The squat takes many forms including with dumbbells, barbells, bar and plates, a Smith machine, or even without equipment at all using your own body weight. You may wish to start with a pair of dumbbells or a barbell of light weight until you get used to the form and technique. A qualified trainer is recommended to guide you through appropriate execution, particularly for more serious squatting with heavy weights. This description uses dumbbells.
The squat develops the muscles of the buttocks (the gluteals) and the legs, particularly the front thigh muscles (quadriceps).
Positioning the Body
1: Hold a dumbbell in each hand and allow them to hang comfortably at the sides.
2: Position the feet about as wide as the hips.
3: Keep the heels planted firmly on the floor and don’t allow them to rise up.
4: Tighten the abdominal muscles. You can identify these by pretending to clear your throat or by coughing. You will notice the ‘abs’ tightening automatically in the stomach region.
5: Stand tall, shoulders pulled back with good balance.
1: Move as to sit down by bending your knees ensuring that your upper body does not appreciably lean forward.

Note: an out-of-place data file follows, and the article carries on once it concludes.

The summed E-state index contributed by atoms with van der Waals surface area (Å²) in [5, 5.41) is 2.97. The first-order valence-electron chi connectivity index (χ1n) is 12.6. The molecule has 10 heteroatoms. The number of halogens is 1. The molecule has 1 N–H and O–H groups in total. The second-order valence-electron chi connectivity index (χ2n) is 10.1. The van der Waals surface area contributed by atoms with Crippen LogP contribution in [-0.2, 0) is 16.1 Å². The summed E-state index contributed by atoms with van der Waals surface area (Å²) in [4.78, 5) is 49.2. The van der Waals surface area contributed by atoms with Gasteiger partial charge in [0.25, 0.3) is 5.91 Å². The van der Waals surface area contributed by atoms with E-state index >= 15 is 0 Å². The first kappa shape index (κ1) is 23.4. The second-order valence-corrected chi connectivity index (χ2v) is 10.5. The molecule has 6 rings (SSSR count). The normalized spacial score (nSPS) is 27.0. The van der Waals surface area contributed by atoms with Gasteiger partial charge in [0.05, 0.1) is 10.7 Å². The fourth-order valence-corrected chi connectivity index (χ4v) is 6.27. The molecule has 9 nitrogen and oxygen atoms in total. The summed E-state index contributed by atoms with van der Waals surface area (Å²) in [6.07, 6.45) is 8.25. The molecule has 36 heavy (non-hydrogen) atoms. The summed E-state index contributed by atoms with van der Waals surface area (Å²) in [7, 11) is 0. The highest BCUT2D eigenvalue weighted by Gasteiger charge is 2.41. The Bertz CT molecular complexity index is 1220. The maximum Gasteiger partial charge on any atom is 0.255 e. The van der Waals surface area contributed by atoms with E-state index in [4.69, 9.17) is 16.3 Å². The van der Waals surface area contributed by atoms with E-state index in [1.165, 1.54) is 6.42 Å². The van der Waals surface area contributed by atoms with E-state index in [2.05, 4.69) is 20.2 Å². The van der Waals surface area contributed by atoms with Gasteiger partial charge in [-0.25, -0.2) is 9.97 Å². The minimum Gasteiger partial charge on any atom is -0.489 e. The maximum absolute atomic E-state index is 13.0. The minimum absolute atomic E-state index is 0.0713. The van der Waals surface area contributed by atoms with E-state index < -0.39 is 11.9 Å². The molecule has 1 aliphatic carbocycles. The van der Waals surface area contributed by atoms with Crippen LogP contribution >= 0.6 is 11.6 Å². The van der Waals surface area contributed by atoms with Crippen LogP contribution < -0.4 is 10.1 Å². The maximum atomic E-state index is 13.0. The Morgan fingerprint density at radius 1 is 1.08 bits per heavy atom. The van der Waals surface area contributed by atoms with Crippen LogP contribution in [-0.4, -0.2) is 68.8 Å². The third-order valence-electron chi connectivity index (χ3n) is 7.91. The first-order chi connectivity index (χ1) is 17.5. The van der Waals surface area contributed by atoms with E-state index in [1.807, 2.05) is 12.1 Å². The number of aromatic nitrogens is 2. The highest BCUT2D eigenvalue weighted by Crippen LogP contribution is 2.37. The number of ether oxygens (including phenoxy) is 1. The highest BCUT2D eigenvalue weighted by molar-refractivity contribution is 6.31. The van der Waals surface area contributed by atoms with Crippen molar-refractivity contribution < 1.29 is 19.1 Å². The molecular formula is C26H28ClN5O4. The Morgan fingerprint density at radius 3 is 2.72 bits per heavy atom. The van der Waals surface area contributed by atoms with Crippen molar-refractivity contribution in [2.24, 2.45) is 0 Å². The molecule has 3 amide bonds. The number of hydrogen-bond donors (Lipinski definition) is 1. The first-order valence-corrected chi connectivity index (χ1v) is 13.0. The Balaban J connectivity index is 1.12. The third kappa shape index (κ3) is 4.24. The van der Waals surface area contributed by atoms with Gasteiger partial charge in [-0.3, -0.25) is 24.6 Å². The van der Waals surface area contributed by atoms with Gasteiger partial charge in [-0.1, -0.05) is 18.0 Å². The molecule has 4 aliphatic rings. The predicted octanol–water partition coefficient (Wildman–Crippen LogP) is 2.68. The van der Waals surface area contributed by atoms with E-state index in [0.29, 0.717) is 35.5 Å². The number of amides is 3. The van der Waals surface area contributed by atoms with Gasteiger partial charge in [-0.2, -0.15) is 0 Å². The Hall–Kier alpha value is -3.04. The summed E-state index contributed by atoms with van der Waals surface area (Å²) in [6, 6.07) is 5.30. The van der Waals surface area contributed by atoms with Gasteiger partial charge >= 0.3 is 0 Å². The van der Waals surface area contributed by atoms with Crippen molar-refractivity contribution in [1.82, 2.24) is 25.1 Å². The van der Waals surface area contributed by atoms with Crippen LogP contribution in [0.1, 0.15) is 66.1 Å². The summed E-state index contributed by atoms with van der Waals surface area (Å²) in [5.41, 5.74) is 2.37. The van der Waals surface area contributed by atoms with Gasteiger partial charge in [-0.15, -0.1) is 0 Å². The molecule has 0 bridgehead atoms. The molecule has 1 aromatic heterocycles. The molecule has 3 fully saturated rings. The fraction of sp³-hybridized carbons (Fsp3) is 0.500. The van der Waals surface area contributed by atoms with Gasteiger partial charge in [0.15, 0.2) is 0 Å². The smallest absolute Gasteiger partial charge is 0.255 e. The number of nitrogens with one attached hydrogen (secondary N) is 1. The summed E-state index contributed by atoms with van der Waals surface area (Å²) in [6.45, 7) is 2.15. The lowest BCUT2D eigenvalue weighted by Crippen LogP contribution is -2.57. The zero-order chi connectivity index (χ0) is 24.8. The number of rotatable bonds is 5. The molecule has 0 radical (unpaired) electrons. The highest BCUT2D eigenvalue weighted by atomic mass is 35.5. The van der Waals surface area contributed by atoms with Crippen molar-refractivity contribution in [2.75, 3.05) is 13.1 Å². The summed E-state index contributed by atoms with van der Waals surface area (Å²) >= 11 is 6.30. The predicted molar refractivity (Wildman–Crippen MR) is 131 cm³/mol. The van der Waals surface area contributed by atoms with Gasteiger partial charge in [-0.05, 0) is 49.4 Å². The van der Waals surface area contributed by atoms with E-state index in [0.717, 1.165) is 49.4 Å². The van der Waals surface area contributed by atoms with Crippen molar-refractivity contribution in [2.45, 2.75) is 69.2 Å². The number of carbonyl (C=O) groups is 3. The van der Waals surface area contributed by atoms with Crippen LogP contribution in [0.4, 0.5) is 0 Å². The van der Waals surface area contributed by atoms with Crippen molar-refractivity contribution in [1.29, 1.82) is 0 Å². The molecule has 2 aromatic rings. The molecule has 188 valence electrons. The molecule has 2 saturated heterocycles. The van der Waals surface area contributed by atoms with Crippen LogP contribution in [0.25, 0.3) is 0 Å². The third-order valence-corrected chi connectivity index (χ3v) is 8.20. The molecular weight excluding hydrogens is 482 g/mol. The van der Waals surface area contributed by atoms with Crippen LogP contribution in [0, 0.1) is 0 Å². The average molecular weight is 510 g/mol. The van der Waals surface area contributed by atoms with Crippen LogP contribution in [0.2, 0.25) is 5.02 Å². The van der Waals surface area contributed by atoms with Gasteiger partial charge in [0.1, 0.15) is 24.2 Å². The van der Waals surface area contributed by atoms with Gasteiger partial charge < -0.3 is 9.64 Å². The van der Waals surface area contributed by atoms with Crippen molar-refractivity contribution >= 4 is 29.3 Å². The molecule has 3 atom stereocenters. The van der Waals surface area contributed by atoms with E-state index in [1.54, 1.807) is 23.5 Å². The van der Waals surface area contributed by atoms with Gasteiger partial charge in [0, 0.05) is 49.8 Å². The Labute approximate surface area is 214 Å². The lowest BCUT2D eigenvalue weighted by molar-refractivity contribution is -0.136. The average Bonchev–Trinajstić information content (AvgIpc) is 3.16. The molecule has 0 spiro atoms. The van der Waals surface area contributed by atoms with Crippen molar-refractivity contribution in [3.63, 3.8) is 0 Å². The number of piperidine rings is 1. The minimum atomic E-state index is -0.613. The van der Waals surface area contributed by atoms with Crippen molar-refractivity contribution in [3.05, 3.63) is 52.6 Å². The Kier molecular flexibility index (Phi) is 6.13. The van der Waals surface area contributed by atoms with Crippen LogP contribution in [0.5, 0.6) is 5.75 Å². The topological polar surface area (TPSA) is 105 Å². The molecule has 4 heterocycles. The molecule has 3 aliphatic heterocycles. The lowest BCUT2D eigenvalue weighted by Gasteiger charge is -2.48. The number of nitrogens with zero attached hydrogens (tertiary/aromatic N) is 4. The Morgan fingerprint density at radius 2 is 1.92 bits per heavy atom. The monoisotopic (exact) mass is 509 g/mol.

2: The first movement should be with your butt rearwards as you start to lower your body by bending at the knees. Make this a positive and deliberate movement.
3: If you concentrate on this butt rearward movement you are off to a good start with the squat. It is important not to arch the back forward on descent or when you return to the start position. Keeping that butt ‘pointing’ rearward and the back straight is the key.
4: Don’t descend any lower than where your thighs are parallel to the floor.
5: Try not to extend the knees beyond the tips of the toes as you lower, although some authorities suggest this is not necessarily a problem. It depends on depth of squat, body shape, balance and flexibility.
6: You could try three sets of 10 exercise repetitions with an appropriate weight to start with.
1: Don’t round the back forward, going down or coming up. A rounded back under weight can cause damage to the spine at the upper or lower end.
2: Keep the knees from extending beyond the toes if possible. However, this may not be possible with a parallel squat for some people, and is not necessarily dangerous depending on stability and flexibility.
3: Try not to look down — look straight ahead — or at least be aware of what your back and butt are doing.
4: Keep those heels planted firmly on the ground and the knees lined up with the feet and not splayed in or out.
5: Don’t start with weights that are too heavy.